Insolvency profession breathes a sigh of relief as High Court protects their appointment. But there are still pitfalls, warns Andrew Taylor
INSOLVENCY PRACTITIONERS can breathe a sigh of relief following the outcome of a recent High Court case, which found their appointment could not be rendered invalid simply because insufficient notice has been given to a company. Despite this ruling practitioners should, as a matter of good practice, still serve notice.
As part of the Insolvency Act, a person proposing to appoint an administrator to the business is required to give five business days’ written notice. However, the act stops short of elaborating on what form or timing notice is required or, importantly, the consequences of failing to give that notice. Prior to the ruling, case law was unsuccessful in establishing whether a failure to give notice to the company would be sufficient to render the administrator’s appointment invalid.
In order to clarify whether failing to give ‘notice of intention’ to the company prior to their appointment was sufficient to render the appointment invalid, a test case was brought by law firm Shakespeares on behalf of PwC administrators of charity BXL Services. In his ruling, Justice Purle found it should not.
This decision brings to an end to two years of turmoil caused by a series of conflicting judgments.
Insolvency professionals have effectively been on tenterhooks waiting for this High Court judgment and will be pleased with the final outcome. In his ruling, Justice Purle confirmed the appointment of administrators cannot be challenged simply on the grounds of a failure to give notice to the company. If it had turned out differently, the practitioners could have faced a raft of claims from various parties involved in past and present administrations on the grounds their appointment was invalid.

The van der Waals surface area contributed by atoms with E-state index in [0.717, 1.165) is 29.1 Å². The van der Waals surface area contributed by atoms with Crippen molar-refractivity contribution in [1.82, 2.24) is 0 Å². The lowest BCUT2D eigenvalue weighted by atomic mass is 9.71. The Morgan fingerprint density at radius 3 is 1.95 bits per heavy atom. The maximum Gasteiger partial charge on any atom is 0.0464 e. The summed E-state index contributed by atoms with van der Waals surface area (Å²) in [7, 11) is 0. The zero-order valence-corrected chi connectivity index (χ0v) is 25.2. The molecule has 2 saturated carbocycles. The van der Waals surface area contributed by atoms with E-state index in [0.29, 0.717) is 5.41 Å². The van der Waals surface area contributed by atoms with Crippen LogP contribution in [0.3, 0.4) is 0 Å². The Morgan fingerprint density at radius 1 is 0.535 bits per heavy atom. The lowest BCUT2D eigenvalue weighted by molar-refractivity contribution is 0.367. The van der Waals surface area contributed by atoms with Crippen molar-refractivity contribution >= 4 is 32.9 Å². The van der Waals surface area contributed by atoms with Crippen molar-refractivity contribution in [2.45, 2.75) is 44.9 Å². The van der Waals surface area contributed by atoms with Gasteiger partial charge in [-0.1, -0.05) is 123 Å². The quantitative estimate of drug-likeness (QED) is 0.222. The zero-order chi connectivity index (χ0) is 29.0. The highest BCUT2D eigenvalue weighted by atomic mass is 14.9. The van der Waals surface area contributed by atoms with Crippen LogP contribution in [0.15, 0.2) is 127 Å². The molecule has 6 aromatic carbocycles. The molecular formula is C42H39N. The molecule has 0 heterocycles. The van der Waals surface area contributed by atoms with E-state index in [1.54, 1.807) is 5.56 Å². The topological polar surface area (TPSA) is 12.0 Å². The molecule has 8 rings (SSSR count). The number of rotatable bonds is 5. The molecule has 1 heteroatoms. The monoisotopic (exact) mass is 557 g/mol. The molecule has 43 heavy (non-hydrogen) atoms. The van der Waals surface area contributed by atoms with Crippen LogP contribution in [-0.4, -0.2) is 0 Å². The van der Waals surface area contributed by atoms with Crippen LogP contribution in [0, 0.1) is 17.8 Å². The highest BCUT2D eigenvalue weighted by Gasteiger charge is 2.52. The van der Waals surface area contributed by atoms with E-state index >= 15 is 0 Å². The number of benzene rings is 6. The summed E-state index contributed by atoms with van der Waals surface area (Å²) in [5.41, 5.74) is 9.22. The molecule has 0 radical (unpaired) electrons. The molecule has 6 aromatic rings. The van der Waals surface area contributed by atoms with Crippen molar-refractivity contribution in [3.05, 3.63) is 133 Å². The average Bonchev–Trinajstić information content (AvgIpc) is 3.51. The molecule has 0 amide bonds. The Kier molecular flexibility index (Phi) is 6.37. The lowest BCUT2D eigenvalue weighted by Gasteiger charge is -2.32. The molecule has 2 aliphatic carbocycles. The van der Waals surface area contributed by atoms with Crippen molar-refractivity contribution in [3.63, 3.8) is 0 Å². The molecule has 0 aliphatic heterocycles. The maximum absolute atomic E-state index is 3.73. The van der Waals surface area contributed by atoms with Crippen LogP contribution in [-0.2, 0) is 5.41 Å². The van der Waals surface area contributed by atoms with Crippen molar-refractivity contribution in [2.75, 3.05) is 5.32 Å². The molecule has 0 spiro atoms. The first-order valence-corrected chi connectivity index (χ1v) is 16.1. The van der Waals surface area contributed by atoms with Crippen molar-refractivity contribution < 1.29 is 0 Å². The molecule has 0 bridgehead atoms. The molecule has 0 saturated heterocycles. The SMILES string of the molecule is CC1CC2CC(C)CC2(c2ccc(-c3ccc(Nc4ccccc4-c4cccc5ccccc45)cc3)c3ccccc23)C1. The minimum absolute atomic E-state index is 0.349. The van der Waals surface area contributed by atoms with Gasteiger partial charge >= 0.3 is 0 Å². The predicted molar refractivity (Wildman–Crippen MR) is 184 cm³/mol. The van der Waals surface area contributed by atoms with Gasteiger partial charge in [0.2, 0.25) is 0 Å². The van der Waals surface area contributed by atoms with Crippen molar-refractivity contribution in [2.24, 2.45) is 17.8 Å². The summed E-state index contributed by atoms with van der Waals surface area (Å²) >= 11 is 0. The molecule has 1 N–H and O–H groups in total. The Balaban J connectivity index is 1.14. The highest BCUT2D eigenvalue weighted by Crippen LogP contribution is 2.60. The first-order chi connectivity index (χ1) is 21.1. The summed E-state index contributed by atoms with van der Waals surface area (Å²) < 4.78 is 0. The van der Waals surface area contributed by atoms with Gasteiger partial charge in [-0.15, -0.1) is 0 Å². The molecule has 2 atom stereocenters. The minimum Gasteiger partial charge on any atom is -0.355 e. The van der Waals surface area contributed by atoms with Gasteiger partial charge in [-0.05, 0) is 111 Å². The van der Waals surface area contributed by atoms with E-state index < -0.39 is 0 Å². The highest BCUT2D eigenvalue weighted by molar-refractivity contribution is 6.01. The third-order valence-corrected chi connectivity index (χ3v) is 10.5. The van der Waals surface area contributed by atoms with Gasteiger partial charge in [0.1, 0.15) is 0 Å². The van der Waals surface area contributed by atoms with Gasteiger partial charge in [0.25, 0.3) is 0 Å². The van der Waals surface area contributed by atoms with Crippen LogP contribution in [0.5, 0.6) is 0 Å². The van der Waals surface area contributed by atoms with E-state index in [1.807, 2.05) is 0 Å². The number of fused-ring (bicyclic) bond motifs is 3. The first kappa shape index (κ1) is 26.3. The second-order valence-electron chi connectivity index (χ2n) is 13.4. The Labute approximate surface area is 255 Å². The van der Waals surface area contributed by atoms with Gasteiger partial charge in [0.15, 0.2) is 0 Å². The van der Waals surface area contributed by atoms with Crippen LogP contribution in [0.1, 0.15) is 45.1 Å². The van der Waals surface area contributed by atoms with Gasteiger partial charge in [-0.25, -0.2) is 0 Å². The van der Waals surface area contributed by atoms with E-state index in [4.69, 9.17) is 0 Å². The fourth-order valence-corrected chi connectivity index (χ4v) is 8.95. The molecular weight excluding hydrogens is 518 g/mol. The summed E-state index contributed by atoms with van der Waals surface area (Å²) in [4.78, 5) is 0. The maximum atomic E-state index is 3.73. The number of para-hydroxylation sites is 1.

In this case, board minutes had confirmed the directors of BXL Services gave their consent to appoint administrators. However, due to a lack of time, no formal notice was served on the company and, once appointed, the administrators asked Shakespeares to seek court declaration to confirm their appointment was valid.
Time is of the essence in these situations and it is important to act quickly. For that reason, it is good news that the judge has determined a failure to provide notice of intention to the company, or other parties, should not automatically invalidate the administrator’s appointment.
While the recent ruling is significant for insolvency practitioners, there still remains an amount of conflicting case law around the appointment of administrators that may only finally be put to bed when a case of this type reaches the Court of Appeal.
Andrew Taylor is a partner and insolvency law expert at Shakespeares